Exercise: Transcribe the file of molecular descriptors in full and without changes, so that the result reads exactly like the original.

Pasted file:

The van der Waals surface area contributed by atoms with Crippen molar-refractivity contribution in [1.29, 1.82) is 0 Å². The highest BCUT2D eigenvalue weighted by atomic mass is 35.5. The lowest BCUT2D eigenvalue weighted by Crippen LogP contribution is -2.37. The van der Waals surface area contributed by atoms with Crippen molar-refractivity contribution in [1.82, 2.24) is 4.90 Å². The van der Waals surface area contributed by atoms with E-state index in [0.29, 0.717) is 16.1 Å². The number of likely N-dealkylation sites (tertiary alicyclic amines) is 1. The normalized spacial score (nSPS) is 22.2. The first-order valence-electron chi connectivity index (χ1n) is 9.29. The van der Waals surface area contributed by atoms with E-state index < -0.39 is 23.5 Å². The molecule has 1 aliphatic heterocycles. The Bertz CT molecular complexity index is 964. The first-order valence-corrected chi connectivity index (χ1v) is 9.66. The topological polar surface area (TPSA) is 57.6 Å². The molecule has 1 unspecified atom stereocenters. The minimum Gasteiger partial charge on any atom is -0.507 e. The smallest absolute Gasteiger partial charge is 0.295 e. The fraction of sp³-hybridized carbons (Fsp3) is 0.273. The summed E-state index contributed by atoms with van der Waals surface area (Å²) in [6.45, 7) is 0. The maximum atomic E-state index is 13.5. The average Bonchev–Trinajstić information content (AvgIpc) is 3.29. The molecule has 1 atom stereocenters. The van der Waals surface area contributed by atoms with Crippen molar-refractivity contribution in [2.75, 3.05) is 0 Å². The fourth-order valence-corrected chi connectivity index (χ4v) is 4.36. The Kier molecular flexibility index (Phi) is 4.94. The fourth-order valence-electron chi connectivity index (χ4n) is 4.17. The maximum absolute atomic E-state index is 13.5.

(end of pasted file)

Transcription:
The van der Waals surface area contributed by atoms with Crippen molar-refractivity contribution in [1.29, 1.82) is 0 Å². The highest BCUT2D eigenvalue weighted by atomic mass is 35.5. The lowest BCUT2D eigenvalue weighted by Crippen LogP contribution is -2.37. The van der Waals surface area contributed by atoms with Crippen molar-refractivity contribution in [1.82, 2.24) is 4.90 Å². The van der Waals surface area contributed by atoms with E-state index in [0.29, 0.717) is 16.1 Å². The number of likely N-dealkylation sites (tertiary alicyclic amines) is 1. The normalized spacial score (nSPS) is 22.2. The first-order valence-electron chi connectivity index (χ1n) is 9.29. The van der Waals surface area contributed by atoms with E-state index < -0.39 is 23.5 Å². The molecule has 1 aliphatic heterocycles. The Bertz CT molecular complexity index is 964. The first-order valence-corrected chi connectivity index (χ1v) is 9.66. The topological polar surface area (TPSA) is 57.6 Å². The molecule has 1 unspecified atom stereocenters. The minimum Gasteiger partial charge on any atom is -0.507 e. The smallest absolute Gasteiger partial charge is 0.295 e. The fraction of sp³-hybridized carbons (Fsp3) is 0.273. The summed E-state index contributed by atoms with van der Waals surface area (Å²) in [6.45, 7) is 0. The maximum atomic E-state index is 13.5. The average Bonchev–Trinajstić information content (AvgIpc) is 3.29. The molecule has 1 atom stereocenters. The van der Waals surface area contributed by atoms with Crippen molar-refractivity contribution in [2.75, 3.05) is 0 Å². The fourth-order valence-corrected chi connectivity index (χ4v) is 4.36. The Kier molecular flexibility index (Phi) is 4.94. The fourth-order valence-electron chi connectivity index (χ4n) is 4.17. The maximum absolute atomic E-state index is 13.5.